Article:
2019 | Experiment-Modelling Synergy as a Tool to Reconstruct Magma Origin and Evolution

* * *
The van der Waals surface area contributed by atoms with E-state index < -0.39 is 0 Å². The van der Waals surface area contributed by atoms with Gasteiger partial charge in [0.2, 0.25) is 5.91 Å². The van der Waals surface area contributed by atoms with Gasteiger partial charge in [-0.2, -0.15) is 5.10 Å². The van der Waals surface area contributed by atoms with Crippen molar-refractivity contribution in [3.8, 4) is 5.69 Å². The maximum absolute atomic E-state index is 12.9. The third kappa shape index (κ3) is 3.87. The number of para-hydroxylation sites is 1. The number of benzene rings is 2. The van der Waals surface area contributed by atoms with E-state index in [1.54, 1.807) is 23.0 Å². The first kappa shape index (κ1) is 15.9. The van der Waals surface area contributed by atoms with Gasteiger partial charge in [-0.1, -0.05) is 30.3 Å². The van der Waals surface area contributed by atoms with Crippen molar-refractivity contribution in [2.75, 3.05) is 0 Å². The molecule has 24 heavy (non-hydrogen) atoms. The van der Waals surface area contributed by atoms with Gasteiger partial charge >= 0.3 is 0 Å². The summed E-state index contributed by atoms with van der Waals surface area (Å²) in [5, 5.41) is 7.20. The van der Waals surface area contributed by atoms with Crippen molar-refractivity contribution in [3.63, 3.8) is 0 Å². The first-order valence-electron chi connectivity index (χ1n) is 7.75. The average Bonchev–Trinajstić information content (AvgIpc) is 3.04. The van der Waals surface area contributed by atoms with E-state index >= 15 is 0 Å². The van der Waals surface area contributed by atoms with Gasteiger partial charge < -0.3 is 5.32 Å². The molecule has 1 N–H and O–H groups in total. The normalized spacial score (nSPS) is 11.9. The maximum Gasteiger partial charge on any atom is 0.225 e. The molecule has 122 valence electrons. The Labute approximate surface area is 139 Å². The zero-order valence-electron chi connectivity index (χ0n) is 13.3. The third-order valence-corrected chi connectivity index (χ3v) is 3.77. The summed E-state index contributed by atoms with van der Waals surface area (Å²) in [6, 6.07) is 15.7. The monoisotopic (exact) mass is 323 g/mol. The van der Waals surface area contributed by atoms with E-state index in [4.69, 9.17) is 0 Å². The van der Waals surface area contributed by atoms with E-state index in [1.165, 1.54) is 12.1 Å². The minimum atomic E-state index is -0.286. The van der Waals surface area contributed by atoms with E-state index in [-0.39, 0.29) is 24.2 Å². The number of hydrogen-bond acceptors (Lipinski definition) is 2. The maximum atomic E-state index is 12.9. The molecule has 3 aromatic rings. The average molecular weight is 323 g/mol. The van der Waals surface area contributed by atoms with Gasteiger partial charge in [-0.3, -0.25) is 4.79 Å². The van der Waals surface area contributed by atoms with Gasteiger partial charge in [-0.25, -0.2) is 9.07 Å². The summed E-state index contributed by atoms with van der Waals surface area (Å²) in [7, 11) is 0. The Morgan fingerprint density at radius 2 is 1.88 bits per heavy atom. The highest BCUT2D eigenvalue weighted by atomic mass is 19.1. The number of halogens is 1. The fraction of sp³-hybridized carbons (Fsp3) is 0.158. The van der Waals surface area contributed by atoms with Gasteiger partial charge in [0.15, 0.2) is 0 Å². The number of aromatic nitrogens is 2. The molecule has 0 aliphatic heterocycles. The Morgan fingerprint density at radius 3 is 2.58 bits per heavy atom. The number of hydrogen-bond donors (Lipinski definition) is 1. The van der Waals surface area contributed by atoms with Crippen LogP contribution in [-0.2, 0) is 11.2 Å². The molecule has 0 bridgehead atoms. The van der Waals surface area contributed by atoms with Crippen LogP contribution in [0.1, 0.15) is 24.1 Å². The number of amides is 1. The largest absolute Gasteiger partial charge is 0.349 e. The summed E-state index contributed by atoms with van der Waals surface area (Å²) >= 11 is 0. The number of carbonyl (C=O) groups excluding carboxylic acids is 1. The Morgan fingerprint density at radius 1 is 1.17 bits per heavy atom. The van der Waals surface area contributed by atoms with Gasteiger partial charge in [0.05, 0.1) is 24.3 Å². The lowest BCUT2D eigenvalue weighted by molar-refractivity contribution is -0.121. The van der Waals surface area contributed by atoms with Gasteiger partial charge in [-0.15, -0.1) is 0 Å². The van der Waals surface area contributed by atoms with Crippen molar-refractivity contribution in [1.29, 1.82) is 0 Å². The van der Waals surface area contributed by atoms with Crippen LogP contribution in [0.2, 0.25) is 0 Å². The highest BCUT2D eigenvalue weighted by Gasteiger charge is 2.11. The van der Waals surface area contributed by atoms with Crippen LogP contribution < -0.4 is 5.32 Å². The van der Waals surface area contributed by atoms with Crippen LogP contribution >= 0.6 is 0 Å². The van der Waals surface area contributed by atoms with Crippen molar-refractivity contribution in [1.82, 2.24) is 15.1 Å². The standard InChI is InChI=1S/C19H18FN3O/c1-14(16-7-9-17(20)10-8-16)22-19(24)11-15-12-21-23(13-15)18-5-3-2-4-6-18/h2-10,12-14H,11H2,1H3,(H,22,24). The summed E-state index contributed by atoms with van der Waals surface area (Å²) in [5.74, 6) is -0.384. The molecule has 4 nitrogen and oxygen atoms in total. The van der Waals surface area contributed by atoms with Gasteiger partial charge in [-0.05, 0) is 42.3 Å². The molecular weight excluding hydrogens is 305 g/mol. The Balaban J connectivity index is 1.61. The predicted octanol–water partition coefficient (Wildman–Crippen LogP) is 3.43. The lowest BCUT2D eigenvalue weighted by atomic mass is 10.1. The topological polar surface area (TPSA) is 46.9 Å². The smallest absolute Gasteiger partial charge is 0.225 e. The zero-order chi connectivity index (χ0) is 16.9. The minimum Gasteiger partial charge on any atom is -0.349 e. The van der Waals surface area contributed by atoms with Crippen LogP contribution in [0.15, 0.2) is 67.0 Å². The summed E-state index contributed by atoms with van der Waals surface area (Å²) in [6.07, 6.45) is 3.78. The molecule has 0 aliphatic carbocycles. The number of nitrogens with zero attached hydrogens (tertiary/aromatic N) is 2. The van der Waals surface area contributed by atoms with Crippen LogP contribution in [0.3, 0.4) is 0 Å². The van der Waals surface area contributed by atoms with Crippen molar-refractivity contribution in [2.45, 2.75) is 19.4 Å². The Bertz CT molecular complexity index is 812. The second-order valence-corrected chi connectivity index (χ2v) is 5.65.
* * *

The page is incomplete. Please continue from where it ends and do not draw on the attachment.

We aim at testing and developing an approach that combines experimental simulations with ther- modynamic modelling of magmatic system. Such a combination is required for quantitative thermo- dynamic reconstruction of magma genesis and evolution. Experimental methods provide fundamen- tal thermodynamic data on the relations and compositions of magmatic phases. However, their out- put is limited to a series of point-studies at fixed conditions and bulk compositions requiring extensive interpolations and elusive extrapolations. On the contrary, recent developments in thermodynamic modelling of magmatic phase relations provide a continuum of modeled data in a range of conditions but the prediction ability of the modelling relies on available calibrations and suffers from the lack of quantitative reference thermodynamic data. While both approaches deliver important but individual ways for understanding magmas, their synergy should give a higher-level step in our ability to study magmatic systems. We will focus on the Eifel magmatic system, which is one of the important examples connecting magma genesis in the mantle, evolution in the crust and eruption to the surface. A preliminary study on Eifel magmatism (Rummel et al., 2017, Tectonophysics, 723: 242-260) showed that natural pet- rological observations can be successfully combined with thermodynamic modelling. The modeling needs however tuning by precise calibration from the experiments. When the approach is elaborated, it can be applied to other magmatic systems. Cooperation There are on-going research projects at JGU (Petrology, Geophysics, Volcanology) on the mag- matic system of the Eifel, at the current time running unfortunately in parallel. We are going to im- prove this situation by joining complementary approaches from several groups in one thermodynamic tool. In the first step, we will establish a method allowing us to model magmatic processes for a given system of the Eifel. If successful, in the following years of the TeMaS program this approach will be extended to include the research of other groups, i.e., petrology and geochemistry, zircon dating (Heidelberg, Schmitt; JGU, Mertz), mineral geochemistry (Frankfurt, Woodland), to broaden our tool towards timescales of magma evolution.